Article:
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That's where both monetarist and Keynesian explanations of money are important (and Krugman's criticism of Ferguson is that Ferguson never shows that he really understands what either Keynes or Friedman was talking about).  

Keynes breakthrough in knowledge about money was to show that deflation occurs when values for bonds -- which he deemed like money in their ability to store wealth -- dropped precipitously, thus causing people dump their bond investments and demand hard currency.  Inflation is the opposite -- when bond investments increase in value people dump their currency holdings in order to hold bond investments.

Friedman's breakthrough was to generalize Keynes even further -- it wasn't just bond markets that determined demand for money, rather it was markets for all other assets.  Friedman showed this by adding stocks and bonds together to show the relationship between asset values and deflation or inflation, but the same idea can be extended to all other assets, including residential homes in the current crisis.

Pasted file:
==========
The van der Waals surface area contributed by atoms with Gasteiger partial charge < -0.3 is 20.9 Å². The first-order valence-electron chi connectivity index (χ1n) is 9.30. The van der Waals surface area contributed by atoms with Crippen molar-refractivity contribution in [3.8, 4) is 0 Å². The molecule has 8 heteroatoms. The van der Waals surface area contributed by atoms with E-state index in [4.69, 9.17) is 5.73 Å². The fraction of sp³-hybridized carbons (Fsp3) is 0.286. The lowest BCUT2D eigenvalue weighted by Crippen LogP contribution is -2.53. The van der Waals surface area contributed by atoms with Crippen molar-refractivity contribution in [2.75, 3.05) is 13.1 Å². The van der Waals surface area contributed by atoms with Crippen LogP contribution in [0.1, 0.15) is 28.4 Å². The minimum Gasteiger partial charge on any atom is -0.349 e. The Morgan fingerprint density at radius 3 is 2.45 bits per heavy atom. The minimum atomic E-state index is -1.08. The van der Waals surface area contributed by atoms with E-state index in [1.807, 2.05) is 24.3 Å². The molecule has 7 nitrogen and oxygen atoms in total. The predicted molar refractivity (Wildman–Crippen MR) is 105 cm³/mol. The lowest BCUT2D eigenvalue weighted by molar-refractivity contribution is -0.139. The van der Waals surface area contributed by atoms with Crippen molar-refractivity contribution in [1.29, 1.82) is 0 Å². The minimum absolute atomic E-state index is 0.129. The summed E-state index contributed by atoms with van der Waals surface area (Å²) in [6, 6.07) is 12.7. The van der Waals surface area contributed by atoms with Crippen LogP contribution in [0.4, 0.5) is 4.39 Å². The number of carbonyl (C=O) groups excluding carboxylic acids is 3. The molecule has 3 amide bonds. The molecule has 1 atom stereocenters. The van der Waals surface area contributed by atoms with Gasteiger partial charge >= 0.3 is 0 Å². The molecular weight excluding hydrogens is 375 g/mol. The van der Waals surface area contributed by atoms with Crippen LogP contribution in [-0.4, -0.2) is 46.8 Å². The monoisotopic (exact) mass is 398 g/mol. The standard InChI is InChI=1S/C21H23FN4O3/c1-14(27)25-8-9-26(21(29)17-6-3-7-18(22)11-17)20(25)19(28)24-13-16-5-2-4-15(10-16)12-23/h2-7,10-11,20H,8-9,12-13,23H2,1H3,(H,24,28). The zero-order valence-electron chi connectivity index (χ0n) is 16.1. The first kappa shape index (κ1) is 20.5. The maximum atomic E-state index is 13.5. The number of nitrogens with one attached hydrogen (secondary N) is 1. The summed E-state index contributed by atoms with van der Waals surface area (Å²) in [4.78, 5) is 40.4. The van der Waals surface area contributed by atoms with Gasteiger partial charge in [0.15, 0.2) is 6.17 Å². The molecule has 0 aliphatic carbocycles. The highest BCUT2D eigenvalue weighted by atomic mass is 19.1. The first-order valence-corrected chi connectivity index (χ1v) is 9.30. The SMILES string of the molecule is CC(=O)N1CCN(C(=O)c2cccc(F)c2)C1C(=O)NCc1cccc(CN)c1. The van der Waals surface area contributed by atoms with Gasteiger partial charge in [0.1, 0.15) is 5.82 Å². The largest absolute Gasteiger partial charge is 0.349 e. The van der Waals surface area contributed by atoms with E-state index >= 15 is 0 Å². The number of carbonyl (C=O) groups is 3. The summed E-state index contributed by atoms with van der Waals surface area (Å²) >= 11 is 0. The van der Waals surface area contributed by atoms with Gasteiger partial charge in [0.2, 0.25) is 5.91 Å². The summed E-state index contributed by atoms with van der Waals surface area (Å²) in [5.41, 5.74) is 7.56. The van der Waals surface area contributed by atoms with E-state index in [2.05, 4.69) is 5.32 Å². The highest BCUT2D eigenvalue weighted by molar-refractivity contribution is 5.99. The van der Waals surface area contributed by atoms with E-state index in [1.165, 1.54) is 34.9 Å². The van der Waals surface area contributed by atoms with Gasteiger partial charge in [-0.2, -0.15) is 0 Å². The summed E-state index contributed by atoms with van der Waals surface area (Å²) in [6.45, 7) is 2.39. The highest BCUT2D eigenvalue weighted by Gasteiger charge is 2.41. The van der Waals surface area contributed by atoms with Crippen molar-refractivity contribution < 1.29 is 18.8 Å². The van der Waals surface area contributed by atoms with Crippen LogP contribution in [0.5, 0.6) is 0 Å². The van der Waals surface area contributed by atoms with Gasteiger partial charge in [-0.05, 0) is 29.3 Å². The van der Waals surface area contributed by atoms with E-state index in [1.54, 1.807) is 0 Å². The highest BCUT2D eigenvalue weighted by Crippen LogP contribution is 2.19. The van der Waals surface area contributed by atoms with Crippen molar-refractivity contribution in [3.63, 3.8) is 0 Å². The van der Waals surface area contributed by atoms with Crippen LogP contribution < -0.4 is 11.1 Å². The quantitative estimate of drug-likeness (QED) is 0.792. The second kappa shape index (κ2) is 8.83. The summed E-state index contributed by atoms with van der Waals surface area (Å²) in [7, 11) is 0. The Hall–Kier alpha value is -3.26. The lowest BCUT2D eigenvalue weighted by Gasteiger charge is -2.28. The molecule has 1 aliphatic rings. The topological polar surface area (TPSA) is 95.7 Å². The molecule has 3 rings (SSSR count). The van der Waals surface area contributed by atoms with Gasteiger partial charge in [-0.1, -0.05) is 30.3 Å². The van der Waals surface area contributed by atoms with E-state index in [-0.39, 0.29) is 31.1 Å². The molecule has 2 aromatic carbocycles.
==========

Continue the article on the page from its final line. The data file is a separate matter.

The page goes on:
If prices did not rise in the Balkans with expansion of credit there, it was likely because demand for non-currency assets was also high -- people were investing in real estate, construction, foreign investments, etc., and not trying to hold Balkan currency.

by santiago on Wed Sep 2nd, 2009 at 09:45:33 AM EST
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